How does anyone go from not being able to bang a nail in, without either bending it or smacking a finger, to constructing a house, in the space of six months?
The answer lies far from building manuals, and workshops, and training. It resides a long way from the Turkish mountains too. But first, let me rewind to the beginning of my building adventure. The first month on my land. Just one woman, a tent, and a dubious stick creation that paraded under the term ‘washing-up rack’.
The month of May was gobbling up its days like they were baklava. Syrupy, sweet days they were too, with clear skies of cobalt, and mountain outlines sharp enough to cleave the unblemished blue into bite-sized triangles. The green slopes that rolled and swirled about me were on the brink of yellowing, late spring flowers itching to scatter their seeds. It was with this backdrop that I embarked on my first construction project. The toilet.
There were always plenty of questions about my lifestyle. But, it was in particular my bathroom habits that seemed to ignite people’s curiosity. Where did I crap? How did I wash? After a couple of weeks of answering nature’s many calls in various ‘off-land’ locations, I accepted that some sort of bathroom was imperative. Thus I made one . . . in a manner of speaking. And, as with every new step I took up there on my mountain, I looked to the land to show me the way first. Was there a spot that nature had divined would be my WC?
I found a small rock-strewn cove at the edge of the forest. It was surrounded by wild shrubs and trees. Thorn bushes scratched at the gaps with their thick green claws. Pushing through an olive tree, I edged into the space within. I was almost invisible to the outside world. Yet, the clearing looked out onto the pomegranate fields beyond. A loo with a view? Ha ha! It seemed my bathroom space had made itself known. But how to go about constructing it? It was then that I drew on the only building resources I had. Den building. And I had to dig quite far into my memory to pull those now indispensable life lessons out. The last time I had made a den, I'd been seven or eight years old, at most.
I don’t know if all children build dens, but I think most of the kids on my street did. There were bedsheet hideouts, shelters woven from branches, and my favourite was a moss-carpeted kitchen I made with a girl called Isabelle Dobby. We crafted it under a knotty old tree near her house using the gaps in the roots as cupboards and shelves. Yes, indeed. A moss carpet. It was state-of-the-art in the den world, even if I say so myself.
Back in Turkey, well over thirty years on, this was all coming back to me. As I examined the circle of greenery at the edge of the forest that was bidding to be my bathroom, I looked at it as a child might. I studied the shape of the rocks, the placement of grasses, the spaces. Then, I rolled up my sleeves and set about the brambly little circle. Oh what happy hours I spent that day, clearing a showering area, collecting small stones to spread on the floor to stop the ground becoming muddy, inventing a neat little canister-with-hose-shower. But, it was the bathroom ‘door’ that was my pride and joy. I found two sturdy sticks, buried them in the ground, searched out a third branch that arced beautifully and rested it over the other two sticks. And then…wait for it…I NAILED THEM TOGETHER. This may seem like rather a piffling achievement to other more experienced artisans, but for me it was the first thing I’d ever nailed in my life. And voila! A doorway appeared. I found an old curtain and pegged it over the top (den-building tactics revisited) and that was that.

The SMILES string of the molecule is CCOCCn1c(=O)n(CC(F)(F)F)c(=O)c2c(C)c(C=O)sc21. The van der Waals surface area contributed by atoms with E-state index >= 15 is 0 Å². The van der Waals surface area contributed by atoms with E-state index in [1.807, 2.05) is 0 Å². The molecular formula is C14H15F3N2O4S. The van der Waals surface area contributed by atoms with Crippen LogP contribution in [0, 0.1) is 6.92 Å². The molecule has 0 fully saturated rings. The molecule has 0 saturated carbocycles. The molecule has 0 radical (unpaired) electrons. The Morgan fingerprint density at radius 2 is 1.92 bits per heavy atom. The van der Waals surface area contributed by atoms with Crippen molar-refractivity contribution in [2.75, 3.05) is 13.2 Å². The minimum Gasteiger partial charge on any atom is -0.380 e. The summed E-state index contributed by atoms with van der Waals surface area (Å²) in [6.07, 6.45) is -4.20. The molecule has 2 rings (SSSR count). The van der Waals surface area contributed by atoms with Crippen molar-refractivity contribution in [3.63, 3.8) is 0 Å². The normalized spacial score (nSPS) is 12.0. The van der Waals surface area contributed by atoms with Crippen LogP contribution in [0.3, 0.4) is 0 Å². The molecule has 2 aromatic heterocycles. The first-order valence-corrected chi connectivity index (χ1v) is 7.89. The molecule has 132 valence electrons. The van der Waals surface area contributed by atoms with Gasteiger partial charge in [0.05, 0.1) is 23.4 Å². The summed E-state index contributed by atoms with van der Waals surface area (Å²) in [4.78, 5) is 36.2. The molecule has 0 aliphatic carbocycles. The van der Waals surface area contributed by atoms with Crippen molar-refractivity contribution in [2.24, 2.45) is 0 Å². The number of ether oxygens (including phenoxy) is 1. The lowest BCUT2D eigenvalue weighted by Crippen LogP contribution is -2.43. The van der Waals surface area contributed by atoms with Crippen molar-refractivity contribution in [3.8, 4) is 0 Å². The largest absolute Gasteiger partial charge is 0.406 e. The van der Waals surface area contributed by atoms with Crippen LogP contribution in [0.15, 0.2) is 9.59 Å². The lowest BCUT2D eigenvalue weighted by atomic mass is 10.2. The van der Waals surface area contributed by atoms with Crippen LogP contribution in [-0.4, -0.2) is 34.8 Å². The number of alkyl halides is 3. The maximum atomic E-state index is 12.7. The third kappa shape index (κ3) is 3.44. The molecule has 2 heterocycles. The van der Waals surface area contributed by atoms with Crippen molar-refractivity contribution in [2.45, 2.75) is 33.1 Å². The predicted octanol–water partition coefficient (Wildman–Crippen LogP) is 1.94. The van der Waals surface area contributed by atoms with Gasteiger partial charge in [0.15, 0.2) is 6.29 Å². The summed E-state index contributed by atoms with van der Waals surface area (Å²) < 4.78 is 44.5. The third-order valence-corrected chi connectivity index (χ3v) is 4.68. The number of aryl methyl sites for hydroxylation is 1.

It might seem that I’m over simplifying, but that bathroom ‘door’ was a turning point. It was the baby step that empowered me to move on from toilet to tool shed to wooden deck to house, all in the space of half a year. Each time it was the same process. Look at the land, look at what you have, use some logic and just try it out.
About two months later, one of my neighbour’s relatives turned up to take a look about my homemade kingdom on the hill. She tucked a grey, silken headscarf around her head and wobbled as she walked the length of the track. On arriving before the toilet, she tweaked the curtain and peered inside. Next, she looked at my tent and my kitchen, with its tree-branch hooks and random wood slats for shelving. She turned up her nose.
‘Ooh, I don’t like it at all. Its … it’s like a kid’s game or something. Why don’t you make a proper house?’
She was right. It was just like a kid’s game. And that’s exactly what made the entire adventure so much fun, and ultimately possible at all.
Now, two years on, I’m sitting in a roundhouse made of mud. My kitchen is a rubble-filled mess. There are stray stones everywhere, and my sink seems to change places every day. There are still gaps all over the walls where I need to finish the earthplaster. The window sills are not yet in, nor do I have any furniture. I sleep on the floor in a sleeping bag, like a child in a backyard. Does the chaos drive me crackers? No. Strangely, it doesn’t. Because it’s a game. A big, muddy game. And I love every single minute of it.
Atulya K Bingham
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